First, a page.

A similar interpretation was given to article X's predecessor in the Illinois Constitution of 1870 which required that "the General Assembly shall provide a thorough and efficient system of free schools, whereby all children of this State may receive a good common school education." (Ill. Const. 1870, art. VIII, § 1.) In People ex rel. Leighty v. Young (1923), 309 Ill. 27, 139 N.E. 894, the court held that this constitutional provision provided the legislature with both a mandate, to provide a thorough and efficient system of schools, and a limitation, to provide a free system. (See also People v. Deatherage (1948), 401 Ill. 25, 81 N.E.2d 581 (the legislature has two limitations, that the system be free and that it be open to all without discrimination).) The court further noted in Young, however, that, while the legislature had no discretion with respect to providing the system, it had "unquestioned power and discretion, within the limits stated, to determine what a common school education shall be." (309 Ill. at 34, 139 N.E. at 897; see Elliot v. Board of Education, 64 Ill. App. 3d at 235, 380 N.E.2d at 1141 (under the Illinois Constitution of 1870 "the legislature was left free to determine the content of the curriculum to be taught by the public schools").) With respect to that discretion, the supreme court stated in People v. Deatherage:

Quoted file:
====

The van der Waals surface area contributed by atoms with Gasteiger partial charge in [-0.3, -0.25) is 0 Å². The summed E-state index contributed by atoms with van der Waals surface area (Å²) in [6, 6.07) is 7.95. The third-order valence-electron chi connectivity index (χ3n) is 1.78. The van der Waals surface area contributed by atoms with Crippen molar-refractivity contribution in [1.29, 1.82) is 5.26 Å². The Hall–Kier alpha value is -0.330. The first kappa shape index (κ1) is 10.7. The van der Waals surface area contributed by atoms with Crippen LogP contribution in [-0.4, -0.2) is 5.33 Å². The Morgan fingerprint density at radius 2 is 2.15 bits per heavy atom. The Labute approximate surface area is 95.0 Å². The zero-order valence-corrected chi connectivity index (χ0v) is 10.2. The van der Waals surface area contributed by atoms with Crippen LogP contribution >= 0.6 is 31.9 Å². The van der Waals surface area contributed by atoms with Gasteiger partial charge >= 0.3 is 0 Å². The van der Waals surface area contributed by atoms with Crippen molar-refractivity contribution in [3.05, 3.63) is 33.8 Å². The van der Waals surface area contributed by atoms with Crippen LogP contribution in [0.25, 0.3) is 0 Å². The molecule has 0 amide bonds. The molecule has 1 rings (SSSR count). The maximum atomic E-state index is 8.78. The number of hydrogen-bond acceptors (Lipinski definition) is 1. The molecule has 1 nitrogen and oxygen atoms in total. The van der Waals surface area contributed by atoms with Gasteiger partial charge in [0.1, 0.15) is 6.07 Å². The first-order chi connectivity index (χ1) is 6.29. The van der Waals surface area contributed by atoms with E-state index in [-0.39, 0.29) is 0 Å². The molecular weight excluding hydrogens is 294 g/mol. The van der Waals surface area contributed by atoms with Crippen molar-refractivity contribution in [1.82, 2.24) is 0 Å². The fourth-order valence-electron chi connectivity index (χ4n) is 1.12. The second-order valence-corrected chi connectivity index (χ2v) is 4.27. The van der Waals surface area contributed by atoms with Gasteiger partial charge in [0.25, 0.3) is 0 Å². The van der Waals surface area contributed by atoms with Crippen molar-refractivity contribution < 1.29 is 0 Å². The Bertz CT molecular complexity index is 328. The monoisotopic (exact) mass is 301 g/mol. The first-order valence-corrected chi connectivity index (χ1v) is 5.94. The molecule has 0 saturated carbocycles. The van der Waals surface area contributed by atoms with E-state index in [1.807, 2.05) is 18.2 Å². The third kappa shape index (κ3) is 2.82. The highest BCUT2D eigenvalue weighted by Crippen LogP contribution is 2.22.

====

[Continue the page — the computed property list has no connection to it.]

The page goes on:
"This court has also been consistent in holding that the question of the efficiency and thoroughness of the school system established by legislative permission is one solely for the legislature to answer and that the courts lack power to intrude. [Citations.] In Fiedler v. Eckfeldt (1929), 335 Ill. 11, [166 N.E. 504, 509,] we said, it was not for the court to determine if the system is the best which could be brought forth. School problems are essentially practical ones,--what is best cannot be easily answered. 'It is no more within the authority of the court to pass judgment upon the thoroughness and efficiency of the system, or any part of it, than to determine whether the laws enacted for the protection of operative miners, in compliance with section 29 of article 4 of the constitution, are such as necessary for that purpose; *** All of these questions have been held to be matters for legislative determination, with which the courts have no right to interfere. *** Even if the legislative intent might be thought crude or unwise and the law unjust or ...